Now, let’s go into commodity CFDs…

There are 3 main benefits of using CFDs:

1. CFDs mean you don’t actually have to own the commodities to trade them. You are simply speculating on the price.

2. You can go long or short, using the same execution process. You don’t have to worry about having to borrow the goods or incur extra fees as you would if you were traditionally short-selling.

3. CFDs allow you to access larger trades with less capital, through leverage. (There are risks involved in this, which we’ll cover in more depth in a moment.)


What are CFDs?


How to trade CFDs on commodities


CFD stands for ‘Contract for Difference’.

When you open a CFD, you agree with the broker to exchange the difference between an asset’s price when you open the trade and an asset’s price when you close the trade.

So, if you open a contract on gold when the price is at $2,000, and the price rises to $2,200, and you close the contract, the difference is $200. This would be your profit (assuming you went long on the trade).

The size of your total trade depends on how many contracts you issue at once. The price of each contract is determined by the price of a ‘lot’ of that asset.

Each individual asset has a unique lot.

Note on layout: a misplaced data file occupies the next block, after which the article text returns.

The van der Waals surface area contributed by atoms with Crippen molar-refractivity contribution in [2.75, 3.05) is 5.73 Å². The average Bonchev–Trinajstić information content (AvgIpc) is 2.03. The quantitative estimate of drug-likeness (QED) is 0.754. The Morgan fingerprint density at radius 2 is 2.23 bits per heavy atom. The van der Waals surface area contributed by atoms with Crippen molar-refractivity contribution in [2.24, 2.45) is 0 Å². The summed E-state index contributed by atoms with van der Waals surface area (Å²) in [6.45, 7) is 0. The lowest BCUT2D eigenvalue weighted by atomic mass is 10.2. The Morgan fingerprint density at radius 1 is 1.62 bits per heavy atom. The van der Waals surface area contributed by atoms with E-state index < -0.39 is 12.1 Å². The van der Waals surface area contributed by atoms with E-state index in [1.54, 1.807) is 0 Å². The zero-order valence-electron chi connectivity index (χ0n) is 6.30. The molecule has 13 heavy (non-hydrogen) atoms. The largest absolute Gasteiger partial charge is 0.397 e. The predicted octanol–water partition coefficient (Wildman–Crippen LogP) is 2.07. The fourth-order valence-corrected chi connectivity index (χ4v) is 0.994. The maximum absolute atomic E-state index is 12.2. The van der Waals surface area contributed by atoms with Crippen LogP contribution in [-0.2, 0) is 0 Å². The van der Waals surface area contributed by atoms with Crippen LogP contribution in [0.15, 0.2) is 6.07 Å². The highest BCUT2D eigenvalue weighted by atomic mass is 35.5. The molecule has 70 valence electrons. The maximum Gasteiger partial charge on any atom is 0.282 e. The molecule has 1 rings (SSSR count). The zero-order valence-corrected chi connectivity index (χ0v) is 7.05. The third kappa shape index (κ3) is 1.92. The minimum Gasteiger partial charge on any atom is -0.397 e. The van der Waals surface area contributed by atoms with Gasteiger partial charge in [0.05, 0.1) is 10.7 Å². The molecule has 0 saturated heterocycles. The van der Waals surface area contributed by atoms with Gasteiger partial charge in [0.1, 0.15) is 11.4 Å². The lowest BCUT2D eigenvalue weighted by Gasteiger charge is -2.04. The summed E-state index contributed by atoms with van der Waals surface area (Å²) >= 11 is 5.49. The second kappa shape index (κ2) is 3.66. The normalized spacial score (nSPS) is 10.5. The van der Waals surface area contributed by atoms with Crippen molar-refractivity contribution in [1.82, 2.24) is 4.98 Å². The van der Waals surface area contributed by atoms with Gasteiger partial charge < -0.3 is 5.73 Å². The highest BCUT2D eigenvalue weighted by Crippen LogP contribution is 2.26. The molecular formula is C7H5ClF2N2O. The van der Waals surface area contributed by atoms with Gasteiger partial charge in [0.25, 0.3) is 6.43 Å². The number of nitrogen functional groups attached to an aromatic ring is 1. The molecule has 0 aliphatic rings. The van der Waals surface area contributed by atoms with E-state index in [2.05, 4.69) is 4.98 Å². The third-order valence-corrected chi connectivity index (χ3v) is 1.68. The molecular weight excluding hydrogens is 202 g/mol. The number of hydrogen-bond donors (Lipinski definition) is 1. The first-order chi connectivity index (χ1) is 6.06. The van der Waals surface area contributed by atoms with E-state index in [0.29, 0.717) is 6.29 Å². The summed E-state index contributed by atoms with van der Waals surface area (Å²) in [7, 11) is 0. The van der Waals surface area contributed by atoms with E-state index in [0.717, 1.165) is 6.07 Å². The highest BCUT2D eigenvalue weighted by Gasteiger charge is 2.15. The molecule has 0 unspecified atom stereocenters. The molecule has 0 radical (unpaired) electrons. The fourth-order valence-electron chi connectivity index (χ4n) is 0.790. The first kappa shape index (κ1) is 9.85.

• For stocks, the ‘lot’ is the price of one share
  • For crude oil, the ‘lot’ is the price of 100 barrels
  • For gold and silver, the ‘lot’ is the price of 100 troy ounces

And so on. So, every contract you open is priced the same as 1 lot.

Now, that sounds complicated, but it’s fairly easy to understand once you’ve got your head around it.

Let’s go through a step-by-step example of how a commodity CFD trade would work:

1. You decide to place a CFD trade on Gold. (One of the most traded commodities.)

2. The current value of a ‘lot’ of Gold is, as we said, the price of 100 troy ounces.

3. At the time you open the trade, that price is $1,988.

4. You decide to open 5 contracts, so your total trade size is $9,940. ($1,988 x 5.)

5. Over the next 3 hours, the price of a ‘lot’ (or one contract) rises to be worth $2,100. This is an increase of $112.

6. You close the trade, with a profit of $112 for each contract. You opened five contracts, so your total profit is $560.

Though the price move we’ve used in this example would be considered quite big, this is a clear example of how CFDs work on any trade. (Not just commodities.)



More often than not, CFD traders use leverage, so it’s important you understand how leverage works.

Essentially, leverage means you borrow money from the CFD broker so you can place larger trades, without needing to supply all the money upfront.

So, let’s go back to our gold example trade.

Let’s say that rather than placing 5 contracts, you wanted to place 25.